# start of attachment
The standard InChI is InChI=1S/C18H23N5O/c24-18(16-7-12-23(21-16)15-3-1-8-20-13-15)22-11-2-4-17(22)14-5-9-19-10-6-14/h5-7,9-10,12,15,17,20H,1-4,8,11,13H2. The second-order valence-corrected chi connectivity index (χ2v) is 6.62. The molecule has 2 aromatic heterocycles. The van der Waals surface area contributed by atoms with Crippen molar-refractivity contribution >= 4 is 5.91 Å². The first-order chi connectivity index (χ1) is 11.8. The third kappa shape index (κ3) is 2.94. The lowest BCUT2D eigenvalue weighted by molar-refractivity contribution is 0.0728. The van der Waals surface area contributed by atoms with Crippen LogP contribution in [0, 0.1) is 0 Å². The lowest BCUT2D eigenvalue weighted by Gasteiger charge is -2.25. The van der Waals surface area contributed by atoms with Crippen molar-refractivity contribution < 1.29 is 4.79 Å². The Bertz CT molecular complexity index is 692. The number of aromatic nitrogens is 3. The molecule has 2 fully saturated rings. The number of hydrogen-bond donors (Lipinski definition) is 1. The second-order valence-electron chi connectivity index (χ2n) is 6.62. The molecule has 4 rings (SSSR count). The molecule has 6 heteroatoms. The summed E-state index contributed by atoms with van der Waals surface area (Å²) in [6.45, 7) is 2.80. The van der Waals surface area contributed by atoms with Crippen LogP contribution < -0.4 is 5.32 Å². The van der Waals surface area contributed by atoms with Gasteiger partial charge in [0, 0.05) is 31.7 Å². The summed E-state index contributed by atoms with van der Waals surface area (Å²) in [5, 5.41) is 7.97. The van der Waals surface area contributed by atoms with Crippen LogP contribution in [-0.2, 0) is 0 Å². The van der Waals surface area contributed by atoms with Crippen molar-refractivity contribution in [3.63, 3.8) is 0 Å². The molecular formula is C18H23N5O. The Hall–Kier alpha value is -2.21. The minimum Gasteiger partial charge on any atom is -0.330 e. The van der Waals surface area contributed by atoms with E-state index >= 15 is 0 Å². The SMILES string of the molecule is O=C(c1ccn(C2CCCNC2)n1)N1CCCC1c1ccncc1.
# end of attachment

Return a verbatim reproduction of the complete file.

The standard InChI is InChI=1S/C18H23N5O/c24-18(16-7-12-23(21-16)15-3-1-8-20-13-15)22-11-2-4-17(22)14-5-9-19-10-6-14/h5-7,9-10,12,15,17,20H,1-4,8,11,13H2. The second-order valence-corrected chi connectivity index (χ2v) is 6.62. The molecule has 2 aromatic heterocycles. The van der Waals surface area contributed by atoms with Crippen molar-refractivity contribution >= 4 is 5.91 Å². The first-order chi connectivity index (χ1) is 11.8. The third kappa shape index (κ3) is 2.94. The lowest BCUT2D eigenvalue weighted by molar-refractivity contribution is 0.0728. The van der Waals surface area contributed by atoms with Crippen LogP contribution in [0, 0.1) is 0 Å². The lowest BCUT2D eigenvalue weighted by Gasteiger charge is -2.25. The van der Waals surface area contributed by atoms with Crippen molar-refractivity contribution < 1.29 is 4.79 Å². The Bertz CT molecular complexity index is 692. The number of aromatic nitrogens is 3. The molecule has 2 fully saturated rings. The number of hydrogen-bond donors (Lipinski definition) is 1. The second-order valence-electron chi connectivity index (χ2n) is 6.62. The molecule has 4 rings (SSSR count). The molecule has 6 heteroatoms. The summed E-state index contributed by atoms with van der Waals surface area (Å²) in [6.45, 7) is 2.80. The van der Waals surface area contributed by atoms with Crippen LogP contribution < -0.4 is 5.32 Å². The van der Waals surface area contributed by atoms with Gasteiger partial charge in [0, 0.05) is 31.7 Å². The summed E-state index contributed by atoms with van der Waals surface area (Å²) in [5, 5.41) is 7.97. The van der Waals surface area contributed by atoms with Crippen LogP contribution in [-0.2, 0) is 0 Å². The van der Waals surface area contributed by atoms with Crippen molar-refractivity contribution in [3.63, 3.8) is 0 Å². The molecular formula is C18H23N5O. The Hall–Kier alpha value is -2.21. The minimum Gasteiger partial charge on any atom is -0.330 e. The van der Waals surface area contributed by atoms with E-state index >= 15 is 0 Å². The SMILES string of the molecule is O=C(c1ccn(C2CCCNC2)n1)N1CCCC1c1ccncc1.